The Chumash, pronounced CHOO-mash, of the Paciﬁc Coast are the only North American Native peoples who built boats out of planks. Other Indians used planks to make houses but never applied this technology to boatmaking, instead either carving dugouts from single logs or fashioning boats by stretching bark or skin over a wooden frame. Chumash craftspeople split logs of cedar with antler wedges and smoothed the lumber with shell and stone rubbing tools. Then they lashed the planks together with animal sinew or plant bindings, and caulked them with asphalt to form 25-foot double-bowed hulls.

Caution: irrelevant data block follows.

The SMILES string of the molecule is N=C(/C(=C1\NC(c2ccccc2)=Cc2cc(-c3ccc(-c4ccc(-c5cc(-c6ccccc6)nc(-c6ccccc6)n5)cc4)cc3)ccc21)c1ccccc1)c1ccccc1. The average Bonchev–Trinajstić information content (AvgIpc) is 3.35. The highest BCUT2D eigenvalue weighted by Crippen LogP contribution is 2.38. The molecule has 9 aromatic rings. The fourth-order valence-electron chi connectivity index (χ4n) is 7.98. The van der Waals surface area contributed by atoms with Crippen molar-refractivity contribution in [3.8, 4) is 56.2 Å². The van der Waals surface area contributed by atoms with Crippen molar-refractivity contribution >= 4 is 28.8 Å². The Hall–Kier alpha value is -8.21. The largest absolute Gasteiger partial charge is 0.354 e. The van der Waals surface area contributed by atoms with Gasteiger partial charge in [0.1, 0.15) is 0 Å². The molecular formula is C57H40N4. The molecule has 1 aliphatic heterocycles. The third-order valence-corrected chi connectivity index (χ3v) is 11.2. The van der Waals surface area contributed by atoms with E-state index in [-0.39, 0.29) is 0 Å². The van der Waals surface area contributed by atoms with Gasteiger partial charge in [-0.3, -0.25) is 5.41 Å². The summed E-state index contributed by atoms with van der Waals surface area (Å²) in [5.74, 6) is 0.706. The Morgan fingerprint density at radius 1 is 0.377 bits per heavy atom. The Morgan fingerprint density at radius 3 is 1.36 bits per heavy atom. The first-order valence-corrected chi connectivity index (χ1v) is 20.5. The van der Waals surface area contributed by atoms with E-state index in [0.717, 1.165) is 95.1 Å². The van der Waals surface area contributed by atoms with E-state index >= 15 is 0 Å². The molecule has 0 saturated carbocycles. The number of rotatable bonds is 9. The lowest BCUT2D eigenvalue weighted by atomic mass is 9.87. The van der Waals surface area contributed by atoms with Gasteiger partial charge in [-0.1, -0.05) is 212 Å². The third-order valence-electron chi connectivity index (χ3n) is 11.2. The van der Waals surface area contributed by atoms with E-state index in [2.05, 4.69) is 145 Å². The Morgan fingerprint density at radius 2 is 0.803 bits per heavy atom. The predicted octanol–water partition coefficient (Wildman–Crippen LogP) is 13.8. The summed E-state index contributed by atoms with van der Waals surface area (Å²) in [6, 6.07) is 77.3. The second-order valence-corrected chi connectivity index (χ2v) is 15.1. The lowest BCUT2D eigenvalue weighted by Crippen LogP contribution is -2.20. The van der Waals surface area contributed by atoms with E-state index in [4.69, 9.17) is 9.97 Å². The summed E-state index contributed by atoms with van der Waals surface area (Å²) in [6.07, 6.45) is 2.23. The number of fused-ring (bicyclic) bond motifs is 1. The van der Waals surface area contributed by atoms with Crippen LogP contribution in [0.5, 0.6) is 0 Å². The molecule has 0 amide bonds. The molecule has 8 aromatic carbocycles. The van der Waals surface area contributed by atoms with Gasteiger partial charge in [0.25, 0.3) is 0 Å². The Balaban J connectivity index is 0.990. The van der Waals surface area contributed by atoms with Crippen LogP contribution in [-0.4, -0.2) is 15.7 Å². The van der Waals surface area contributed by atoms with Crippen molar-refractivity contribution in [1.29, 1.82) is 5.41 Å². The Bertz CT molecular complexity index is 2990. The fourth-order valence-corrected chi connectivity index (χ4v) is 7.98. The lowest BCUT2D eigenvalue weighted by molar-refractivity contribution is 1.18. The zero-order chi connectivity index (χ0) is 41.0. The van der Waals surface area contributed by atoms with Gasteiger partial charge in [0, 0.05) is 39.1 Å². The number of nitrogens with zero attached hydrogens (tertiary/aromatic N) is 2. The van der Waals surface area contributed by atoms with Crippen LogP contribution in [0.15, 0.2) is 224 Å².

A crew of four paddlers could handle these boats in ocean waters. The Chumash—probably eight different bands— lived in the vicinity of present-day Santa Barbara in central California, on the mainland and on the three closest of the eight Channel Islands. It is thought that they used their boats for passage among the different Chumash villages, as well as for fishing and hunting sea mammals. The Chumash are sometimes referred to as the Santa Barbara Indians.